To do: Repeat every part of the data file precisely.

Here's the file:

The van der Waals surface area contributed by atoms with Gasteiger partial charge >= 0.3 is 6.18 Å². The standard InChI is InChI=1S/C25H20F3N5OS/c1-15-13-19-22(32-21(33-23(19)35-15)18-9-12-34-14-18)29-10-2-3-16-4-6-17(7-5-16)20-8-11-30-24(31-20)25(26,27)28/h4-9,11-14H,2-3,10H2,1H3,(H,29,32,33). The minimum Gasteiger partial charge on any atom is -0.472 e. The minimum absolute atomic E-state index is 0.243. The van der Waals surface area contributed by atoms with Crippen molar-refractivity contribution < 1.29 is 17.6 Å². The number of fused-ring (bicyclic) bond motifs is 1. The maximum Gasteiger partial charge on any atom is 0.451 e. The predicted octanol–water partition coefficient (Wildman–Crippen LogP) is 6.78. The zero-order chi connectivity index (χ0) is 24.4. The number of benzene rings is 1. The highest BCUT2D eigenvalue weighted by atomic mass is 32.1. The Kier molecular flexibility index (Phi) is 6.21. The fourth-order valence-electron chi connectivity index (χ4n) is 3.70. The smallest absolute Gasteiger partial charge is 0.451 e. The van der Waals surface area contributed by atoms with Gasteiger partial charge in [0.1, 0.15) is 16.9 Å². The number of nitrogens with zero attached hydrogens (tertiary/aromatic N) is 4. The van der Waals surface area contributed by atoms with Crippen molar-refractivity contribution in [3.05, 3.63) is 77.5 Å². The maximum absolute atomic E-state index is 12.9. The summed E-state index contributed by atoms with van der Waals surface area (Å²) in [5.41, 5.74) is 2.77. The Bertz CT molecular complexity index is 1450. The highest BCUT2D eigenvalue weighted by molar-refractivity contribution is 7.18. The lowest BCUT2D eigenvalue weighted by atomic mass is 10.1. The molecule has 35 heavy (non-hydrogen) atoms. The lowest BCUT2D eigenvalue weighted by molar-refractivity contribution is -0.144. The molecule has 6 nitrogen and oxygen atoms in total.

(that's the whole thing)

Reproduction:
The van der Waals surface area contributed by atoms with Gasteiger partial charge >= 0.3 is 6.18 Å². The standard InChI is InChI=1S/C25H20F3N5OS/c1-15-13-19-22(32-21(33-23(19)35-15)18-9-12-34-14-18)29-10-2-3-16-4-6-17(7-5-16)20-8-11-30-24(31-20)25(26,27)28/h4-9,11-14H,2-3,10H2,1H3,(H,29,32,33). The minimum Gasteiger partial charge on any atom is -0.472 e. The minimum absolute atomic E-state index is 0.243. The van der Waals surface area contributed by atoms with Crippen molar-refractivity contribution < 1.29 is 17.6 Å². The number of fused-ring (bicyclic) bond motifs is 1. The maximum Gasteiger partial charge on any atom is 0.451 e. The predicted octanol–water partition coefficient (Wildman–Crippen LogP) is 6.78. The zero-order chi connectivity index (χ0) is 24.4. The number of benzene rings is 1. The highest BCUT2D eigenvalue weighted by atomic mass is 32.1. The Kier molecular flexibility index (Phi) is 6.21. The fourth-order valence-electron chi connectivity index (χ4n) is 3.70. The smallest absolute Gasteiger partial charge is 0.451 e. The van der Waals surface area contributed by atoms with Gasteiger partial charge in [0.1, 0.15) is 16.9 Å². The number of nitrogens with zero attached hydrogens (tertiary/aromatic N) is 4. The van der Waals surface area contributed by atoms with Crippen molar-refractivity contribution in [3.05, 3.63) is 77.5 Å². The maximum absolute atomic E-state index is 12.9. The summed E-state index contributed by atoms with van der Waals surface area (Å²) in [5.41, 5.74) is 2.77. The Bertz CT molecular complexity index is 1450. The highest BCUT2D eigenvalue weighted by molar-refractivity contribution is 7.18. The lowest BCUT2D eigenvalue weighted by atomic mass is 10.1. The molecule has 35 heavy (non-hydrogen) atoms. The lowest BCUT2D eigenvalue weighted by molar-refractivity contribution is -0.144. The molecule has 6 nitrogen and oxygen atoms in total.